Monday, February 14, 2011

Ah! Taj!

What else can be given as a testimony for true love other than the Taj!



This is one monument in India which doesn't require any introduction across the world.

People pour in from around the world just to have a glimpse of this architectural wonder! 


Not only for the architecture marvel but mainly for the emotion behind it. 


People have smiled with deep content after seeing this...

People have screamed with utter joy after seeing this...

People have literally wept for hours after seeing this...

This is Taj...
 




One has to see it to believe it... It is truly magical... 








I was lucky to get a nice colorful sunset and a vibrant sunrise on a winter day when I was there in Agra.



Internet carries tonnes and tonnes of images of Taj. I was moved very much by McCurrys images from this place. 



My only intention was to be back with at least few different images of this Mecca of love.



 

I hope I have succeeded at least a little.





Cheers,
Ash



6 comments:

Aravinda said...

Very nice photographs. thanks for sharing.

In the first photo both leaves and Taj are clear. How to take photographs of those kind?

When I try to capture a tree and the moon, either moon or tree will get blur.

Ashwini Kumar Bhat said...

Thanks Aravinda. Glad that you liked the images.

To answer your question -
What you are talking about is related to what is called as 'Depth of Field'(DoF) in photography which is broadly, in layman terms, defined as the amount of area which is in focus(acceptable sharpness) in a photograph. More the DoF means more number of planes in focus. The DoF in the case of portrait of a bird with blurred background will be very less (and hence the blur). For a given Aperture value DoF is more in lesser focal lengths (like wide angle lenses) and it reduces as the focal length increases.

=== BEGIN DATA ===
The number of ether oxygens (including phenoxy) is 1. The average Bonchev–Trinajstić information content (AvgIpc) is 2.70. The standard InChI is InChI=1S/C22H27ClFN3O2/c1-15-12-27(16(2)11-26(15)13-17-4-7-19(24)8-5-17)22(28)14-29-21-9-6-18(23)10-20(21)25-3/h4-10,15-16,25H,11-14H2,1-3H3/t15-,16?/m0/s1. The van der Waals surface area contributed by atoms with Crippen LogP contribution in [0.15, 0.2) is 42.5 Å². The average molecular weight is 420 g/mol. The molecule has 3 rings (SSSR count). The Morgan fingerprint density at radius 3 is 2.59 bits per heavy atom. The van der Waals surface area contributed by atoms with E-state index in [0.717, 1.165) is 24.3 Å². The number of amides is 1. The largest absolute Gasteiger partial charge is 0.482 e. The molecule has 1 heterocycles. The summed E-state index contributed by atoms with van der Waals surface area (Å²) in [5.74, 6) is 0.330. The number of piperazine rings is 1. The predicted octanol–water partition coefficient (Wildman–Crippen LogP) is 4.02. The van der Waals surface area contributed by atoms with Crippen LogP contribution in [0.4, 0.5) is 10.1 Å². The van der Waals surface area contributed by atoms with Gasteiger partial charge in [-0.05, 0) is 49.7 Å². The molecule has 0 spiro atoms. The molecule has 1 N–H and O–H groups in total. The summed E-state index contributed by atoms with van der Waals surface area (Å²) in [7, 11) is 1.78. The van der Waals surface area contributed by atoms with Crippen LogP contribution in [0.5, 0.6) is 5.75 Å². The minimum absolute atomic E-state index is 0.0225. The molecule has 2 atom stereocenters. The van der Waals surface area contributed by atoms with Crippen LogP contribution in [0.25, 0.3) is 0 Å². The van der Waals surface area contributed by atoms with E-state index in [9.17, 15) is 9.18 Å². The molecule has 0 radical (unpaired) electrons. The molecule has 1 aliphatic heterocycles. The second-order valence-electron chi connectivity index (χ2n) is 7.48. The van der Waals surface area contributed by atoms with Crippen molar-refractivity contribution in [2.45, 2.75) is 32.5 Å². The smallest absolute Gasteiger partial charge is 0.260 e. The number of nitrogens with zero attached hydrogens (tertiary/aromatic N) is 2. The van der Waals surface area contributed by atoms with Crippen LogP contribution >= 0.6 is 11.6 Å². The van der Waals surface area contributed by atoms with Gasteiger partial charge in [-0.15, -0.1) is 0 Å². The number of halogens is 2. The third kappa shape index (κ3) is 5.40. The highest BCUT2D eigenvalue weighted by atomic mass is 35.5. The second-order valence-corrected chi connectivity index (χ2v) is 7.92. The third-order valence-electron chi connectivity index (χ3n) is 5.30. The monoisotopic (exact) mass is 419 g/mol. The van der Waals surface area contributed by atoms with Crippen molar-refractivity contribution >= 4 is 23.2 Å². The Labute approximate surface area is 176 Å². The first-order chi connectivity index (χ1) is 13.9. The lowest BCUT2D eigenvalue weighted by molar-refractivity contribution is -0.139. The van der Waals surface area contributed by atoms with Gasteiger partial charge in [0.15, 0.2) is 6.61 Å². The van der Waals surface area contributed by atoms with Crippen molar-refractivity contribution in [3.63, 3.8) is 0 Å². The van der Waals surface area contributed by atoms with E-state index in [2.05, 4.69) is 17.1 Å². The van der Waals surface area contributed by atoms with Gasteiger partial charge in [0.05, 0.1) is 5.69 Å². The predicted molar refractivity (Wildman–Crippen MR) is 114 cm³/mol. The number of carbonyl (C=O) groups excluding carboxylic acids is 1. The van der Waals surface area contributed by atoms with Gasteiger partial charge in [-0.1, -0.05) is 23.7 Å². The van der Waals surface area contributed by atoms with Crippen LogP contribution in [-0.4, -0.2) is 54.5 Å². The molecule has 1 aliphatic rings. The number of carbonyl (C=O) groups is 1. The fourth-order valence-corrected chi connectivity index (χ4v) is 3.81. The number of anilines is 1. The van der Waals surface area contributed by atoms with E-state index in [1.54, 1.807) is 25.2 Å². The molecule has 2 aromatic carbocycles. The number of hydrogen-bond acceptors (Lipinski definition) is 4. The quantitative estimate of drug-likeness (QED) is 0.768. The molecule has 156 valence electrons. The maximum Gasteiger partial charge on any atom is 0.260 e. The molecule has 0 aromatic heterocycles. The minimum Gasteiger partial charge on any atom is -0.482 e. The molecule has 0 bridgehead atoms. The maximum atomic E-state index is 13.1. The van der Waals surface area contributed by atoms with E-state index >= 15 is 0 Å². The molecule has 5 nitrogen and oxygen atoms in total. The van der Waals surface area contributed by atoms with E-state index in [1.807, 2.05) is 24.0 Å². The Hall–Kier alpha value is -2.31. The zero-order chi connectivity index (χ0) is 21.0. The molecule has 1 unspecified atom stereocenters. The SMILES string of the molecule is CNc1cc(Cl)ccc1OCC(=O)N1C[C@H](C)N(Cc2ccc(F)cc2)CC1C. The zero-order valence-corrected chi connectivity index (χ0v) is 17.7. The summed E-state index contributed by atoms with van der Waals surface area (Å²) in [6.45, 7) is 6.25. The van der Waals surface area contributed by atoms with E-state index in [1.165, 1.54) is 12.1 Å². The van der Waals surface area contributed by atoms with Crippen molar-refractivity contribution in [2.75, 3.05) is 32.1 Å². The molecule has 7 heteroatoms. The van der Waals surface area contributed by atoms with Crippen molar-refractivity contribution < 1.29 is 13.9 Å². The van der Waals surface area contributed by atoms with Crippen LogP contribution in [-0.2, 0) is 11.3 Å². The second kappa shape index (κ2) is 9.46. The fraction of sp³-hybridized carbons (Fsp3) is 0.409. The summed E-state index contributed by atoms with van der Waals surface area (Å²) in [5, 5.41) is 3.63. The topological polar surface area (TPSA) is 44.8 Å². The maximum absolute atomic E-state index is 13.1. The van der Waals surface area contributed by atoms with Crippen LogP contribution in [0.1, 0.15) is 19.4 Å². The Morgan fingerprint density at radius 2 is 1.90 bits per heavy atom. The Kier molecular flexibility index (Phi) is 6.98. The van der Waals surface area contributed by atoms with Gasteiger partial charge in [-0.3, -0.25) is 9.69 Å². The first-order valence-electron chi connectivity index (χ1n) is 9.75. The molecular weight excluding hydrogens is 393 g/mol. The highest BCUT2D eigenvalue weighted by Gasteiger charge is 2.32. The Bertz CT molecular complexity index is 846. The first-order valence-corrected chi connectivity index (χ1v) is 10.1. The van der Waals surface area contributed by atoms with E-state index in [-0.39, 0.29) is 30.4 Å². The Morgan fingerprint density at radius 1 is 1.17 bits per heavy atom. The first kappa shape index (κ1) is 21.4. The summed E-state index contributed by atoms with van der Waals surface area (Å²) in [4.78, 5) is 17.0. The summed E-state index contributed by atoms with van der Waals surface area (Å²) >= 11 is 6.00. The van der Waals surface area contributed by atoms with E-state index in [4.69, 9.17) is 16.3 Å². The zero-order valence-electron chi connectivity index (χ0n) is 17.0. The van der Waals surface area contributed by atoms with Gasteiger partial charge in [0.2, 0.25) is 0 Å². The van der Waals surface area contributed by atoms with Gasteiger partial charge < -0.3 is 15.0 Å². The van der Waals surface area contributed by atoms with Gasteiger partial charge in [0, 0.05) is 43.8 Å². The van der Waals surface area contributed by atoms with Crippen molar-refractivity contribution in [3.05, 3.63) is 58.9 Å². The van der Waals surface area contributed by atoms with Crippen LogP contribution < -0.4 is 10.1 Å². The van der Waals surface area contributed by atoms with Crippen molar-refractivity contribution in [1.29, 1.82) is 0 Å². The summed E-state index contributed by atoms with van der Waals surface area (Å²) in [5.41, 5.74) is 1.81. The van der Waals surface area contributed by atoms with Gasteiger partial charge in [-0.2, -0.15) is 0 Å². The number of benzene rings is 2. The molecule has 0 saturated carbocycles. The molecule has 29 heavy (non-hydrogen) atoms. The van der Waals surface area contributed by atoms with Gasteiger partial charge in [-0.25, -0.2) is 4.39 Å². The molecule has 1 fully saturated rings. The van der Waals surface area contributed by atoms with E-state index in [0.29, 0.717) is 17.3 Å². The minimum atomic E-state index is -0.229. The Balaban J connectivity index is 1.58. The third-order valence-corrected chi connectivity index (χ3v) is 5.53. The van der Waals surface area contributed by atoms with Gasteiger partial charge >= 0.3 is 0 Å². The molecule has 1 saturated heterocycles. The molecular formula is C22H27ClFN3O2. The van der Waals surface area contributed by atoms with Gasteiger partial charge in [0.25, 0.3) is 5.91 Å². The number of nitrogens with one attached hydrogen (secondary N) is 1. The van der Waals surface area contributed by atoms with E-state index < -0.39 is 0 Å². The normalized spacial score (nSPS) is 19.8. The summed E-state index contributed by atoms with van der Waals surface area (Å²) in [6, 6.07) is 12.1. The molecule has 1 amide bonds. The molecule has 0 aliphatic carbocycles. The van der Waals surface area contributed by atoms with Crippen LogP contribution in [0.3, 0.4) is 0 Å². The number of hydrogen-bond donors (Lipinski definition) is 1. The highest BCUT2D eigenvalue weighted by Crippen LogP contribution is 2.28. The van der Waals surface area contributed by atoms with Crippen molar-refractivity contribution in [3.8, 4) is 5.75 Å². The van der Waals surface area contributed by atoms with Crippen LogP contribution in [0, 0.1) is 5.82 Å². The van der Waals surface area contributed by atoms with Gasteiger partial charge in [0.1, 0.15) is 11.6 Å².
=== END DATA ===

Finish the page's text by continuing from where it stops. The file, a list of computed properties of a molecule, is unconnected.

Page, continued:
With this technical thing in mind you can probably understand my next sentence - the image was shot with an ultra wide angle lens at 12 mm. At that focal length it is relatively easy to get most of the part of your image in focus. With this focal length if you shot the tree and the moon image, which you are talking about, you would get both of them in focus. Of course there are principles of 'distances between the two subjects' and Hyperfocal distance but those may be an overkill for you at this stage. If you completely understood my above, rather very lengthy explanation then you can google around for those things and read or ping me back.

Uff! Realized that this is the longest reply I have ever written to any of the comments in my blog! If you have come till here, then a BIG THANKS! :)

S Shivananda Gavalkar said...

Good photos.
I think it is fading day by day.... may be due to pollution.

Aravinda said...

Your comment is very helpful, will definitely try these things practically.

Thanks for your time.

Meera's World said...

I haven’t seen such a person( in the profile I read) here in Kerala, so I assume u had not been here in this side of the world much:). I like taking pictures too, in my blog I haven’t posted a single picture that wasn’t taken by me or my husband or my son, and haven’t made any changes in the pics too, like editing etc. I believe the pic doesn’t belong to me if I make changes.
I just love the pictures in your blog.

ಡಾ. ಚಂದ್ರಿಕಾ ಹೆಗಡೆ said...

superb!